American Bushman

"If you would not be forgotten as soon as you are dead, either write things worth reading or do things worth writing." —Benjamin Franklin

Thursday, February 25, 2010

Bumblebee Chicken and Tuna Salads

I had the Tuna Salad today and it was fantastic. I think these were less than $2 each at the grocery store.

You get crackers, a tin of premade salad, and a tiny spoon. The tin has a foil "lid" that just peels off.

I'm getting extras to toss in both cars and a few for the packs as well. Shelf life looks to be about a year (Best By 3/11) and I highly doubt they'll last that long.

That's 220 calories of tuna salad, 80 calories of crackers, or 140 calories of chicken and 80 calories of crackers.

Thanks for reading,


Wednesday, February 24, 2010

Fehrman Knives Forum

You've heard me talk about my many 3V knives from Fehrman Knives and now they've got their own forum.

Check it out here.

They literally went online the night before last so you can come on over, get in on the ground floor, and help build it up the way you want.

See you there,


Tuesday, February 23, 2010

REALLY American

Wow, Laura and I are working on a project for school where she's playing the part of an immigrant coming through Ellis Island.

My family has been especially into genealogy for years on both sides with my grandmother on one side and my uncle on the other holding "the books" of information that has been collected. I've contacted them both to see what kind of stories are in our past and have been shocked at what they told me.

My family has a direct tie to ancestors who left Ireland in 1705 at the ripe old age of 15 and started a grist mill in Lancaster, Pennsylvania.

That's right, we've been here for 305 years. We were here before there was a Declaration of Independence or a United States and way before there was an Ellis Island.

I guess it's no wonder I have no sense of nationality other than American. No hyphenated kind of American either. Just American through and through.

I'm glad Laura started on this project and really, really glad that there are people in the family who have connected the dots so far back.

Thanks for reading,


Thursday, February 18, 2010

I Miss My Blog

I miss my blog and my blogger friends.

I haven't had to work this much since I last drew a paycheck.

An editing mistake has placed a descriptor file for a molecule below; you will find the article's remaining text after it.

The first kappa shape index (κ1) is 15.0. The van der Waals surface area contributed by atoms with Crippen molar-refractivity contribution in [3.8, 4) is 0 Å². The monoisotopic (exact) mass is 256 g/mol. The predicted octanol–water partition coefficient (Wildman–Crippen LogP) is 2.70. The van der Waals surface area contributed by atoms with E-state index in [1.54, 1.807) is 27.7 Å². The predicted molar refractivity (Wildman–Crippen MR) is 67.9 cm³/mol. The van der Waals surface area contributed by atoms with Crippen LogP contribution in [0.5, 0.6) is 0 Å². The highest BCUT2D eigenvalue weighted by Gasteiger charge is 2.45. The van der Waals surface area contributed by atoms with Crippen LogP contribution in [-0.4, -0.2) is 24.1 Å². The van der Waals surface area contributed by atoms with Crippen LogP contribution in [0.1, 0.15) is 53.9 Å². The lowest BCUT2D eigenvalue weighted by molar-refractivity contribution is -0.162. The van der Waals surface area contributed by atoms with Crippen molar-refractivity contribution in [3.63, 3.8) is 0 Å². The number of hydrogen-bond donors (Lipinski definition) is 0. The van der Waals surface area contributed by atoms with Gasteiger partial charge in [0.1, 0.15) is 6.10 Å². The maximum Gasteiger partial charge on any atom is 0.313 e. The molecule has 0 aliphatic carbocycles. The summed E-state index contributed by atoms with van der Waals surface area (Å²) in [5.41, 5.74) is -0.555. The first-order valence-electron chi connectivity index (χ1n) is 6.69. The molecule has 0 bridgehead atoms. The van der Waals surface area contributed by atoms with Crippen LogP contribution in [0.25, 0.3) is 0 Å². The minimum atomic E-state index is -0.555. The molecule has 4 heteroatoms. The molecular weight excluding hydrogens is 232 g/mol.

I've taken on a task that may be bigger than me and I've had a few curveballs thrown my way already.

There have been plenty of late nights and all day stress but I'd be lying if I said it didn't have its moments...

I have gotten some more knives in but haven't even taken a picture of them yet. I'm sure there's some more stuff but it's all going to have to wait a bit longer.

Thanks for coming back to check on this little piece of the Internet every now and again. I promise I'll be back to daily (or semi-daily) posting soon.

Thanks for reading,


Monday, February 15, 2010

Posting from my phone

I'm writing this post from my phone.

Ain't technology grand?


Sunday, February 14, 2010

Early Hike

I was out to meet the morning this morning and was in the woods as the sun first came up over the horizon.

There is still plenty of snow on the trails from our 13" storm the other day but the folks at the village were kind enough to drive their trucks or 4-wheelers back there to compress two tracks the entire length of the path I took.

I wanted to get out there because this is the time of day when the animals are moving from one place to another. The nocturnal animals are heading to bed and the diurnal ones are just waking up.

It was chilly out there at 10° (F) but it was dry and the wind wasn't too bad so I stayed nice and warm.

Now I'm sitting here typing and having a cup of coffee knowing that it's still before 8:00 on a cold Sunday morning and I've already been out there in the woods soaking up all of that early morning magic.

It's going to be a good day...

Thanks for reading,


Saturday, February 13, 2010

I'm a Spyder Man

That's right, I'm a Spyder Man.

I've been carrying a left-handed Spyderco Military since I got it in October from Knifeworks and have been using it quite a bit for the past four weeks. It's the S30V model with G10 handles and stainless liners.

Instead of the usual convex edge, I decided to maintain this knife on my Sharpmaker to get the full Spyderco experience.

In my job as a bartender, I've been opening and cutting down lots and lots of cardboard boxes. I like to cut the flaps off the cases as I move them from the storage closet into the refrigerator and then cut open cases of cans much like the 12-packs of soda where I can reach into the package and grab a can and go. This results in the occasional stabbed can.

I'm also slicing up lots of limes, lemons, and oranges.

I have made it a habit to take 5 strokes down each of the white stones once a week and the edge will still sail through the cardboard and it's toothy enough to make short work of the citrus peels.

Funny that a knife this big can be used so often around people and not draw a single comment but the Fallkniven F1 which is smaller would elicit plenty of comments about whether or not I was a serial killer or hunter or lumberjack...

I really do enjoy using a left-handed knife and the Military has really surprised me. I never thought I'd carry it because it's so big. I never thought I'd use it because I'd never carry it. Instead, I carry it and use it all the time and it has done a great job on everything I've needed so far.

Sure, I'm not taxing it much by opening boxes and slicing fruit but at least it's getting a regular workout and regular maintenance. That's really all I can ask for these days.

Thanks for reading,


Thursday, February 11, 2010

MCSWood Khukuri

This is a big blade.

I found Michael's stuff on eBay a while back and then he started posting on Bladeforums as MCSWood and I continued to watch his posts to see what he would come up with next. Every blade has that retro-futuristic feel and look. They're all very "Road Warrior" in my opinion.

This one's no different.

I tried to win a few on eBay but never tasted success until he posted a knife just like this one on Bladeforums and I sent him a note with a few questions as I ran out the door for a meeting. By the time I got home it was gone. I think he felt sorry for me and agreed to make another. Score!